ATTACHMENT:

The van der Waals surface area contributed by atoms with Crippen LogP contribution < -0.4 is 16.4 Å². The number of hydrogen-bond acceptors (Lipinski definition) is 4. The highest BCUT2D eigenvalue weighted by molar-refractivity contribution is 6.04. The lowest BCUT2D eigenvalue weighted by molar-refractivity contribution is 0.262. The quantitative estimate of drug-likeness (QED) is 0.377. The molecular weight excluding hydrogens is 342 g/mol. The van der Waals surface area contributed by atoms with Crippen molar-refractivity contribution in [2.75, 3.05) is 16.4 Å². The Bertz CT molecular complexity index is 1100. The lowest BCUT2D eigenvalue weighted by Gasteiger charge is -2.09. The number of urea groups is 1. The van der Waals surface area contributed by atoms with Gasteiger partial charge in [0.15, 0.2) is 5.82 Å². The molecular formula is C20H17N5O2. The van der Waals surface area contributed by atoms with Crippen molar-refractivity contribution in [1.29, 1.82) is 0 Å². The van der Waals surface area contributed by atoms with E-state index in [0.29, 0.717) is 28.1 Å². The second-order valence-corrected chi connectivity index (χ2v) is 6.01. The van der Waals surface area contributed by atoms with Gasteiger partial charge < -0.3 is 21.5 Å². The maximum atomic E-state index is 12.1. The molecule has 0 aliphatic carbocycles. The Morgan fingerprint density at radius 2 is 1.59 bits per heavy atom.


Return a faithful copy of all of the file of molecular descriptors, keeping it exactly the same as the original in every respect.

The van der Waals surface area contributed by atoms with Crippen LogP contribution < -0.4 is 16.4 Å². The number of hydrogen-bond acceptors (Lipinski definition) is 4. The highest BCUT2D eigenvalue weighted by molar-refractivity contribution is 6.04. The lowest BCUT2D eigenvalue weighted by molar-refractivity contribution is 0.262. The quantitative estimate of drug-likeness (QED) is 0.377. The molecular weight excluding hydrogens is 342 g/mol. The van der Waals surface area contributed by atoms with Crippen molar-refractivity contribution in [2.75, 3.05) is 16.4 Å². The Bertz CT molecular complexity index is 1100. The lowest BCUT2D eigenvalue weighted by Gasteiger charge is -2.09. The number of urea groups is 1. The van der Waals surface area contributed by atoms with Gasteiger partial charge in [0.15, 0.2) is 5.82 Å². The molecular formula is C20H17N5O2. The van der Waals surface area contributed by atoms with Crippen molar-refractivity contribution in [1.29, 1.82) is 0 Å². The van der Waals surface area contributed by atoms with E-state index in [0.29, 0.717) is 28.1 Å². The second-order valence-corrected chi connectivity index (χ2v) is 6.01. The van der Waals surface area contributed by atoms with Gasteiger partial charge < -0.3 is 21.5 Å². The maximum atomic E-state index is 12.1. The molecule has 0 aliphatic carbocycles. The Morgan fingerprint density at radius 2 is 1.59 bits per heavy atom.